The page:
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How has JPM's AA-rated Baker beaten Europe by 10%?

How has JPM's AA-rated Baker beaten Europe by 10%?

Citywire AA-rated John Baker (pictured), co-manager of the £227.8 million JP Morgan Europe Dynamic (ex UK) fund, said the earnings of European companies have been held back by its strong currency.

A big concern in the region is that while companies have rerated, essentially becoming more expensive, earnings in the first three months of the year did not back up those valuations.

Speaking at Citywire Scotland, AA-rated Baker said the strong euro, which has only eased back from a three-year high in the last few weeks, is one reason for this, as it harms Europe’s competitiveness with its trading partners in emerging markets.

‘When the numbers were released, expectations were not repaid, and the key driver of that was foreign exchange expectation,’ he said. ‘The euro is up 6% on a trade-weighted basis and these companies have global exposure. If the euro had not appreciated as strongly as it had, you would see significant earnings come through.’

But the manager is heartened by the strong batch of purchasing managers index readings coming out of the eurozone of late, a leading indicator which he said had ‘almost perfect’ correlation with earnings growth. Composite PMI for the eurozone for May was 53.5, a reading indicative of growth, and he is hopeful earnings growth will start to accelerate.

The fund, which is managed by Baker alongside Jon Ingram and Blake Crawford, has returned 37.4% over the three years to the end of May, compared to a return of 27% for the Citywire European equities sector. This makes it sixth out of 102 funds.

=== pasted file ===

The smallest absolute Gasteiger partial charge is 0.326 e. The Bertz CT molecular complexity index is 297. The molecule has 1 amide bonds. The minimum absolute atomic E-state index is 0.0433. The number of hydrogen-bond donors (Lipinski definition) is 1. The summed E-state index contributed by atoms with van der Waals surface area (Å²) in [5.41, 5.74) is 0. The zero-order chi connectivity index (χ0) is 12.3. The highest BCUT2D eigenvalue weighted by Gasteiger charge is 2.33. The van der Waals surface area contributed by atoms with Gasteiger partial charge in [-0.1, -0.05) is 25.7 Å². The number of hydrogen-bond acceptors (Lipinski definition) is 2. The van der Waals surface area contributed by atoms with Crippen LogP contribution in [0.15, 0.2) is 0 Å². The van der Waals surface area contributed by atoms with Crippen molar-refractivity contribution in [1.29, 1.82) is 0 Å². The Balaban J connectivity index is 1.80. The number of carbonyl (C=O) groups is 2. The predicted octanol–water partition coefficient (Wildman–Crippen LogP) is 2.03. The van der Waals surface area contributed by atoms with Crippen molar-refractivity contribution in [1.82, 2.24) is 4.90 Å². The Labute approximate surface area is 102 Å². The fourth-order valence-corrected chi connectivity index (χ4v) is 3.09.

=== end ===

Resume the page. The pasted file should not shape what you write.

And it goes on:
Baker said a big reason for this outperformance was the aggressive style of the fund and its ability to take contrarian positions. His biggest bet is currently the automobile sector, an area battered by the financial crisis. Here he is backing ‘key player’ BMW, which is the fund’s fifth biggest holding, and tyre manufacturer Continental.

‘These guys are benefiting from a decent improvement in car demand in Western Europe, as consumer confidence increases,’ he said, pointing out the average length of car ownership in Europe is currently at a high of 8.5 years. Also, sales are up 6% this year as consumers feel more secure about the economy and want to upgrade to  more fuel-efficient vehicles.

BMW has also benefited from its strong performance in the Chinese market as the appetite for luxury goods continues, and Baker noted the car manufacturer’s joint venture in China, BMW Brilliance, had seen sales grow by 25% in the first four months of the year.

‘The growth prospects for European companies are influenced by emerging market growth and global growth generally, and going in to this year there has been a higher level of optimism than before,’ he said.

Another advantage of the fund’s unconstrained style is that can avoid the companies he doesn’t like.

He has steered clear of some of the troubled eurozone banks, such as Credit Suisse and UBS, whose earnings have been held back by a decline in trading activity, and also BNP Paribas. This is facing concerns it could be hit by a $10 billion fine and be banned from operating in the US after potentially defying trading sanctions.

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